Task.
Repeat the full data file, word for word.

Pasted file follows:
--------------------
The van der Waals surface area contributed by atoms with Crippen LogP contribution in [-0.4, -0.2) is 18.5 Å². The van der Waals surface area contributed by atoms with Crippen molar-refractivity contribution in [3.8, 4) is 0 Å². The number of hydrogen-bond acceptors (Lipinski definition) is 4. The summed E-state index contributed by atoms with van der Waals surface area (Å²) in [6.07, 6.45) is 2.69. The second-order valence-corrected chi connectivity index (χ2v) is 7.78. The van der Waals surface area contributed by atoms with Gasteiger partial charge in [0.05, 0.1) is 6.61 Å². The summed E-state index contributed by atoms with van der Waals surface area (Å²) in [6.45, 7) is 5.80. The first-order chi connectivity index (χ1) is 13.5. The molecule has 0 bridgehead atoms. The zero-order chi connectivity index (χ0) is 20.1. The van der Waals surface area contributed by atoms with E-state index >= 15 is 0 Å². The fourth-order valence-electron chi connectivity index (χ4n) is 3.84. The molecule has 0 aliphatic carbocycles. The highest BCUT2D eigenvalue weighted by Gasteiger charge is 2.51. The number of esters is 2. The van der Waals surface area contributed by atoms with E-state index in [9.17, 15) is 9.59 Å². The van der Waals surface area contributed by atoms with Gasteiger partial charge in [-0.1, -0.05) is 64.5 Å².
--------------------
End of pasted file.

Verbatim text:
The van der Waals surface area contributed by atoms with Crippen LogP contribution in [-0.4, -0.2) is 18.5 Å². The van der Waals surface area contributed by atoms with Crippen molar-refractivity contribution in [3.8, 4) is 0 Å². The number of hydrogen-bond acceptors (Lipinski definition) is 4. The summed E-state index contributed by atoms with van der Waals surface area (Å²) in [6.07, 6.45) is 2.69. The second-order valence-corrected chi connectivity index (χ2v) is 7.78. The van der Waals surface area contributed by atoms with Gasteiger partial charge in [0.05, 0.1) is 6.61 Å². The summed E-state index contributed by atoms with van der Waals surface area (Å²) in [6.45, 7) is 5.80. The first-order chi connectivity index (χ1) is 13.5. The molecule has 0 bridgehead atoms. The zero-order chi connectivity index (χ0) is 20.1. The van der Waals surface area contributed by atoms with E-state index >= 15 is 0 Å². The fourth-order valence-electron chi connectivity index (χ4n) is 3.84. The molecule has 0 aliphatic carbocycles. The highest BCUT2D eigenvalue weighted by Gasteiger charge is 2.51. The number of esters is 2. The van der Waals surface area contributed by atoms with E-state index in [9.17, 15) is 9.59 Å². The van der Waals surface area contributed by atoms with Gasteiger partial charge in [-0.1, -0.05) is 64.5 Å².